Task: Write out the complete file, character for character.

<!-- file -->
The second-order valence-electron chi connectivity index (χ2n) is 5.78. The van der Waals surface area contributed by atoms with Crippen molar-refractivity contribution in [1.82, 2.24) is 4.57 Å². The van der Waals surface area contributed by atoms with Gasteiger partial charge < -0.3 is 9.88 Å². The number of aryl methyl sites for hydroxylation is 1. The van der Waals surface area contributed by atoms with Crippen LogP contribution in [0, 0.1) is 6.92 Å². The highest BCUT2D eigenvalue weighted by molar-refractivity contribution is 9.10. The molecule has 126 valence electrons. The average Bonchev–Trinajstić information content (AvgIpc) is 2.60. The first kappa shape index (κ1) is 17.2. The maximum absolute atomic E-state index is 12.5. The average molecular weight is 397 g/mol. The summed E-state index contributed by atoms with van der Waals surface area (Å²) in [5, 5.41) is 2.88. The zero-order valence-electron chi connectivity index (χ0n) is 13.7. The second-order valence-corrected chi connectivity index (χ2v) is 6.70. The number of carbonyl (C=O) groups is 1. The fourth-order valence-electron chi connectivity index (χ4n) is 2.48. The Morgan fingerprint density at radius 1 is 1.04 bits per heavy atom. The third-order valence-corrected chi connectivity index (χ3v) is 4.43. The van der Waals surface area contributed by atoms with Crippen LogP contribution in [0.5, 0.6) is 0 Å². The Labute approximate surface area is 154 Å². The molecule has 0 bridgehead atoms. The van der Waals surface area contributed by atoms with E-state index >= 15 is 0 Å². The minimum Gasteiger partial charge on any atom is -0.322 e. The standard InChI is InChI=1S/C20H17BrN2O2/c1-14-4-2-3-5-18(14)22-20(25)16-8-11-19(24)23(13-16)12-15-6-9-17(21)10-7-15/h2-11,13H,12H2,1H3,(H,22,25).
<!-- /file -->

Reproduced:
The second-order valence-electron chi connectivity index (χ2n) is 5.78. The van der Waals surface area contributed by atoms with Crippen molar-refractivity contribution in [1.82, 2.24) is 4.57 Å². The van der Waals surface area contributed by atoms with Gasteiger partial charge < -0.3 is 9.88 Å². The number of aryl methyl sites for hydroxylation is 1. The van der Waals surface area contributed by atoms with Crippen LogP contribution in [0, 0.1) is 6.92 Å². The highest BCUT2D eigenvalue weighted by molar-refractivity contribution is 9.10. The molecule has 126 valence electrons. The average Bonchev–Trinajstić information content (AvgIpc) is 2.60. The first kappa shape index (κ1) is 17.2. The maximum absolute atomic E-state index is 12.5. The average molecular weight is 397 g/mol. The summed E-state index contributed by atoms with van der Waals surface area (Å²) in [5, 5.41) is 2.88. The zero-order valence-electron chi connectivity index (χ0n) is 13.7. The second-order valence-corrected chi connectivity index (χ2v) is 6.70. The number of carbonyl (C=O) groups is 1. The fourth-order valence-electron chi connectivity index (χ4n) is 2.48. The Morgan fingerprint density at radius 1 is 1.04 bits per heavy atom. The third-order valence-corrected chi connectivity index (χ3v) is 4.43. The van der Waals surface area contributed by atoms with Crippen LogP contribution in [0.5, 0.6) is 0 Å². The Labute approximate surface area is 154 Å². The molecule has 0 bridgehead atoms. The van der Waals surface area contributed by atoms with E-state index >= 15 is 0 Å². The minimum Gasteiger partial charge on any atom is -0.322 e. The standard InChI is InChI=1S/C20H17BrN2O2/c1-14-4-2-3-5-18(14)22-20(25)16-8-11-19(24)23(13-16)12-15-6-9-17(21)10-7-15/h2-11,13H,12H2,1H3,(H,22,25).